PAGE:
A lot of people took the superiority of the (London) Globe's "Twelfth Night" for granted: Kathryn Spitz, for example, wrote: " 'The Servant of Two Masters' was definitely the best show I saw this year (other than the Globe's 'Twelfth Night,' of course)." "It was heads above anything else we saw in Pittsburgh or elsewhere this year," wrote Lida Larsen: "In fact, I am hard-pressed to even remember what the other productions were."

John Nestor, a thoughtful theater-goer of many decades, submitted his top 10: "One Red Flower" (CMU); "The Piano Lesson," "Mikado" and "The Chief" (all Public); "Miss Saigon" and "My Fair Lady" (both CLO); "Major Barbara," "Don Juan in Hell" and "Copenhagen" (all PICT); and "Red." He also included his "worsts": "Dirty Blonde" (Public) and "Urinetown" (Broadway series).

Actor/director Larry John Meyers was much taken with "Red": "I sat there for most of the night thinking, 'These Point Park kids have done it again! Just a year or so after 'Grand Hotel,' and they've put up another best show of the year! And this one is original! ... I thought it was a remarkable piece of work by all creative hands -- writer, composer, director -- and performed with such elan, as well. In a season when most of our major theaters have relied on rehashed musicals or vanity productions -- one-person show/cabaret/concert/revue where the performers are more important than the story -- this one truly had something to say. And this from a guy who isn't fond of musicals. ... And my favorite performance of the year was from a 'musical,' as well: Laura Knoop Very, who played Alma in the Opera Theater of Pittsburgh's 'Summer and Smoke.'... Does opera count? It should if it's Tennessee Williams."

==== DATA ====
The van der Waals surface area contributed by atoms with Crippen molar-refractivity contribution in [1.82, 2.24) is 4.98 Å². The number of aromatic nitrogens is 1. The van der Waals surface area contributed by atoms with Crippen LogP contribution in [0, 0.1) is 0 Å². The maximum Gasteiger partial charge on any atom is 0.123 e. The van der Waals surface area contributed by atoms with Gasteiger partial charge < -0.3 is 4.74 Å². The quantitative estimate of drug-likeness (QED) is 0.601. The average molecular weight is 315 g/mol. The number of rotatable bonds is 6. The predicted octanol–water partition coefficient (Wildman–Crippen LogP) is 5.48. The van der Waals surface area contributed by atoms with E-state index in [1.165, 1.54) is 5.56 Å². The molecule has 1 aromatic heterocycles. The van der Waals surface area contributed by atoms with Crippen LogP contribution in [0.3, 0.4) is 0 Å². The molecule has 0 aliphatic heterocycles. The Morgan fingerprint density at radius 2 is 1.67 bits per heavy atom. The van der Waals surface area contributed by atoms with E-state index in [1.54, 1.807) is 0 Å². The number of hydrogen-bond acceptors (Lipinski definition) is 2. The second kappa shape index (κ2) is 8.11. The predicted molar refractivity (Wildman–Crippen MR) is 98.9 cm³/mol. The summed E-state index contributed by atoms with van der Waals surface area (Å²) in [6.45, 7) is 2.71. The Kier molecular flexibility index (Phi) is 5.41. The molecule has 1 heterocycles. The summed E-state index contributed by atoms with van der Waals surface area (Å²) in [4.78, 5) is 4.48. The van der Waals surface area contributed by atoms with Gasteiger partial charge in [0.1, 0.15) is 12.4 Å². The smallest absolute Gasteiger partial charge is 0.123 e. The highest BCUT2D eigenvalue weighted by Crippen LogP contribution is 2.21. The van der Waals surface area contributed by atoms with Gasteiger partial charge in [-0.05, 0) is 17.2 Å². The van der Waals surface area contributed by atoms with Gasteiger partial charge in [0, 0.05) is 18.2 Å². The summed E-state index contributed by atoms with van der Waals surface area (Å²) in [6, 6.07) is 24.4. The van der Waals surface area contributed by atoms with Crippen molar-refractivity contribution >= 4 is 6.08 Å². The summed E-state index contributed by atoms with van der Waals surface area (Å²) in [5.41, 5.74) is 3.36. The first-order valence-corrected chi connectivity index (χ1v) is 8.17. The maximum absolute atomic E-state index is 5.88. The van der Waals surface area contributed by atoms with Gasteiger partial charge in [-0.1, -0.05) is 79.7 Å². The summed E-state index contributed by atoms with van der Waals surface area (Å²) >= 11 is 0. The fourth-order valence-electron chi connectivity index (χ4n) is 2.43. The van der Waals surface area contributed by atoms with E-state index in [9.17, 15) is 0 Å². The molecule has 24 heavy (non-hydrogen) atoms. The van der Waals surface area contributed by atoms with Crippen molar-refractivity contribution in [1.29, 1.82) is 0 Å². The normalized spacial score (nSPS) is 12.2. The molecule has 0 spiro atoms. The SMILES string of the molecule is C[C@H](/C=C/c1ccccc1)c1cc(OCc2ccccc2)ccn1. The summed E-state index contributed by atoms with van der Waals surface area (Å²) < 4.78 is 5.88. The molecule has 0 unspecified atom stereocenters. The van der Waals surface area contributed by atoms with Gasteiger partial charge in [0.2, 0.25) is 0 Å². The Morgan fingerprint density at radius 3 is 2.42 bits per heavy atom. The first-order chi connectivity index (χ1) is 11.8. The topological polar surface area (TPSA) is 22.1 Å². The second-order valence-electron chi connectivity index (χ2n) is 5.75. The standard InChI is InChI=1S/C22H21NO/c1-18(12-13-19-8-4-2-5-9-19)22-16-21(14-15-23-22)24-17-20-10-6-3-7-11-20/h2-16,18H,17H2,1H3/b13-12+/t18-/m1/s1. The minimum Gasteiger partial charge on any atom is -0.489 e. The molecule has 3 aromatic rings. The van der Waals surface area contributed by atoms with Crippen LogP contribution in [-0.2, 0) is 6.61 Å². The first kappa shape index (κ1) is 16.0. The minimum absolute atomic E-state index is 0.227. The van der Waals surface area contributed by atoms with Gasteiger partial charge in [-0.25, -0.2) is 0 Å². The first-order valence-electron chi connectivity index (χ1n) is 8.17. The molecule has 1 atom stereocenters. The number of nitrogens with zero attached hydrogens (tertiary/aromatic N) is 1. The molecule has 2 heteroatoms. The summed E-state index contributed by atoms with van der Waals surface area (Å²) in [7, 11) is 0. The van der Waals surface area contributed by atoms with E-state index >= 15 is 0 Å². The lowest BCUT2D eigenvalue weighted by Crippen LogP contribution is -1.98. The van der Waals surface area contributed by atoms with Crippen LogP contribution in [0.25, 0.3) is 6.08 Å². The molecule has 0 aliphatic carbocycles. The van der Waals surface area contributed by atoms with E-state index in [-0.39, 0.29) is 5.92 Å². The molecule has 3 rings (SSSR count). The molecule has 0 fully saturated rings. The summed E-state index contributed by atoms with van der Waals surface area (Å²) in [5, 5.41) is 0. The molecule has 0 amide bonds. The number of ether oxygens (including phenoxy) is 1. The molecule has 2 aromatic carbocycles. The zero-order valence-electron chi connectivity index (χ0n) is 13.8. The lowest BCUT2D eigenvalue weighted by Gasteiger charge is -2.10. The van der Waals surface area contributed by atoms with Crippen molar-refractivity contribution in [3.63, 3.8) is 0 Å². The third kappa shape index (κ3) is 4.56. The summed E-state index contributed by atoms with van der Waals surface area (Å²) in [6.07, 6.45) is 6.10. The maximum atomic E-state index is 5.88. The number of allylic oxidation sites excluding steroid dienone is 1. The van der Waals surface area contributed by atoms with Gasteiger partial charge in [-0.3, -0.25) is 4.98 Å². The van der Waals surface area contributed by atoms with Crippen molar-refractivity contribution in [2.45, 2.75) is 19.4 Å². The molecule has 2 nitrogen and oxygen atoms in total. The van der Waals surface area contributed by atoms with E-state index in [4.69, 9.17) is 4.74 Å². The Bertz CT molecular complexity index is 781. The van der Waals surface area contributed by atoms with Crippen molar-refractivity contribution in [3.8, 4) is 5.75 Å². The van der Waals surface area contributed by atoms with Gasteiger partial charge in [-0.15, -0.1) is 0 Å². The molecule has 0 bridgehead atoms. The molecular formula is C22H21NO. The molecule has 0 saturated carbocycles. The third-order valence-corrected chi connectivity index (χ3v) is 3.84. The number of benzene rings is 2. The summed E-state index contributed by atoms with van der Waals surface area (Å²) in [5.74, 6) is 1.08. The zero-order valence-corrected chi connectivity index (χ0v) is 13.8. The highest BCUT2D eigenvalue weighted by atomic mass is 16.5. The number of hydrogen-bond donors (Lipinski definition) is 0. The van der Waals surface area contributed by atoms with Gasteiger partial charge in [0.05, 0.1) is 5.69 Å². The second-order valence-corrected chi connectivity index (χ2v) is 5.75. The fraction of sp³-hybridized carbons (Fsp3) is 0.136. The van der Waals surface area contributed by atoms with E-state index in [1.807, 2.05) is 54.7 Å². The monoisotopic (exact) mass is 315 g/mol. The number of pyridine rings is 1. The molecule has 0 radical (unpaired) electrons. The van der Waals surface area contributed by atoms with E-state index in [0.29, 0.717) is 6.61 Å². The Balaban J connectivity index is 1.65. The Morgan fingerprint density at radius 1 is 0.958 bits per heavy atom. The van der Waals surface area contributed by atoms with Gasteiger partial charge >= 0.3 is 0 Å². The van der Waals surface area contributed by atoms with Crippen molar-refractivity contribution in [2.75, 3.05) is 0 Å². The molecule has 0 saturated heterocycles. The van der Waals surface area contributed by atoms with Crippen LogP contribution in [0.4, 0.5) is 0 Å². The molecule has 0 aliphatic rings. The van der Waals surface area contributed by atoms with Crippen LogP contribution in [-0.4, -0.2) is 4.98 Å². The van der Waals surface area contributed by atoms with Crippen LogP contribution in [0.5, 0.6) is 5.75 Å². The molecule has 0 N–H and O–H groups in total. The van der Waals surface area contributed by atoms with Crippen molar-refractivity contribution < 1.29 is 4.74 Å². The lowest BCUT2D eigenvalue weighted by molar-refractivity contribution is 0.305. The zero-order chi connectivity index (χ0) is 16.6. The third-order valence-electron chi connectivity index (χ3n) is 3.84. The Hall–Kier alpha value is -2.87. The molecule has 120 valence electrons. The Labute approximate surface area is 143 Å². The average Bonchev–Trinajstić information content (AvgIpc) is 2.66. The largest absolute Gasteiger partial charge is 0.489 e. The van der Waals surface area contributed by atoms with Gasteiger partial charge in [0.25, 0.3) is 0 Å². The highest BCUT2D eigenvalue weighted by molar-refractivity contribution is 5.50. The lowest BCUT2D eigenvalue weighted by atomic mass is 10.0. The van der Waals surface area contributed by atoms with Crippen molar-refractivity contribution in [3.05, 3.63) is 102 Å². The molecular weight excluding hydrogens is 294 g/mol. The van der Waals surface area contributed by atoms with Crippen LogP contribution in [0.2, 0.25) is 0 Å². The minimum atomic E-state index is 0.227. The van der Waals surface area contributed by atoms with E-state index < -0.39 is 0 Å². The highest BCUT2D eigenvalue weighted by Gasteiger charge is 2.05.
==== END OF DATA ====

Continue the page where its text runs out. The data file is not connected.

Bill Molloy, who sees as much theater as anyone in Pittsburgh (professionals such as myself excepted), came up with these favorites: "1. Tom Atkins and 'The Chief'; 2. Ken Bolden and Jay Keenan in 'The Dresser' (Duquesne); 3. Jeff Simpson directing 'Tuesdays at Nine' by Erick Irvis in the Black and White Festival at Penn Theater; 4. 'Bash,' Barebones Production; Patrick Jordan and Beth Hersey gave outstanding performances; 5. 'When the Water Runs Clear' by Mark Southers, an amazing playwright."

Ruth Ann Molloy put in a word for "Off the Record," even though it's just a one-night event and even though I was the producer: Chris Laitta's Dawn, Larry Meyers' astonishing Cyril Wecht as Mad Scientist, Billy Hartung's limber Michael Keaton and Jeff Howell's Gov. Rendell as mellifluous con man were four of its stand-outs.